This might come as a shock to your kids so be careful where you read this: There is no such thing as magic. Santa Claus is not real. Reindeer do not fly. Christmas presents don’t come from the North Pole and are not made by the Keebler elves, or their distant cousins.
Most kids come to these realities all by themselves sometime between 10 and 12 years of age. There is usually not too much drama when this happens. They have suspected something was odd with the stories about Christmas. And they are ready to shrug it off and move on. It can be rather more problematic when it happens at an earlier age.
Part of the problem with losing the magic too soon is that parents have no idea what to do or how to react when it happens. They are trapped by the following:
- The child still wants to believe
- The parent is not ready to let it go
- Society conspires to keep the magic alive for young ones
- Parents fear the loss of innocence if magic fades
- Parents don’t know what to replace the fantasy with
To that last point, one of the most powerful things a parent can do for a child who is ready to let go of magical thinking is to give them an early start on navigating the real world while maintaining the joy and wonder of life’s possibilities. Here are some practical ways to make that happen:
Teach Them the Value of Good Health
Let them know that sweet treats like candy and cake are great for special occasions like birthdays and holidays. Give them an appreciation for healthy eating choices. Help them connect with food that gives them energy to play and that sharpens their mind for thinking and creativity.
When you are searching for gyms in San Diego for yourself, explain to her why it is important to exercise and stay fit. Little kids don’t know what health is. They only know what a loss of health is. It is up to you to teach them about the value of good health. They are never too young for that.
Maintain the Fun and Creativity of the Traditions
Children do not have to believe in the magic of Christmas to appreciate the joy of the holiday any more than you do. You can help them trade the Santa stress for something healthier like learning to make Christmas ornaments and decorations. You can teach her holiday carols from different parts of the world and different traditions.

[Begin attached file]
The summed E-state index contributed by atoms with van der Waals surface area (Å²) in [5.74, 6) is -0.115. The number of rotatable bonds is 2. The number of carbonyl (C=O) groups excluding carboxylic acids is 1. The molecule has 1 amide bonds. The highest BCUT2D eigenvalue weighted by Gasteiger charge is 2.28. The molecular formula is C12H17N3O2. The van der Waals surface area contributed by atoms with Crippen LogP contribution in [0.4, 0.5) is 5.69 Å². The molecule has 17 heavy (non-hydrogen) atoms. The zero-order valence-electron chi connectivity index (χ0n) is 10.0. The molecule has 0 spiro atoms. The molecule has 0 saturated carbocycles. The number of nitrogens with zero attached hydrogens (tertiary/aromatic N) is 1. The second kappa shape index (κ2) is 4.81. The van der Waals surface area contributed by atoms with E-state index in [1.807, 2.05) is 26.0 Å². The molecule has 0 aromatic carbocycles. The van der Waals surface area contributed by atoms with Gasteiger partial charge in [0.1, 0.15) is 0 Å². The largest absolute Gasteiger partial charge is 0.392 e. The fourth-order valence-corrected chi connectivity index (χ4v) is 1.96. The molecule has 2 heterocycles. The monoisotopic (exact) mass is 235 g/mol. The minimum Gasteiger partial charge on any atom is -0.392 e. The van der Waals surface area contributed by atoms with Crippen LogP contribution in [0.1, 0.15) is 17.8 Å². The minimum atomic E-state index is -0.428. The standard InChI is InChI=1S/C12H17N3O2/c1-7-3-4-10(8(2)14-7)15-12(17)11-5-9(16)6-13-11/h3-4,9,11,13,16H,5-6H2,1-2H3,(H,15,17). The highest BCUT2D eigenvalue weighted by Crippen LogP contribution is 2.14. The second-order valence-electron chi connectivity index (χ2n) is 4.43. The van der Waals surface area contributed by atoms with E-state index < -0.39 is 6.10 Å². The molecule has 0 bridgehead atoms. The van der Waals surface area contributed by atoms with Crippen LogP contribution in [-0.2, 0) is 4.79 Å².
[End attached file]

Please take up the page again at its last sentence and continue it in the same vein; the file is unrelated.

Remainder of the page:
Teach her about the real Santa Claus. It is actually a tradition transplanted from the Netherlands. It is a much more interesting story than the ones we like to tell. You will also find that many places around the world have their own holiday tradition. It is healthy for young children to be exposed to these traditions because they will encounter kids in school who approach the holidays quite differently. A child that is ready to shed the magic a little early will be in an excellent position to embrace diversity.
Pass on the Spirit of Giving
If you want your kids to maintain the spirit of Christmas, pass on the spirit of giving and show them what real magic looks like. Bring them with you to orphanages and senior centers and other places where you routinely bring gifts. Show them the faces that light up when they receive a small token of recognition and generosity. Your kids will quickly become addicted to doing good things for other people. It will forever change them for the good.
There are many occasions to practice good works during this time of pandemic. Seniors need meal deliveries and grocery pickups. Older relatives might be feeling isolated and need outreach. That can come in the form of video chats. Those checkins can make all the difference.
Don’t despair if your clever kids outgrow Santa a little faster than you want them to. Rather, help them trade fantasy magic for the real magic of good health habits that will last a lifetime, holiday traditions that will broaden their horizons, and the spirit of giving which is the point of the magic in the first place.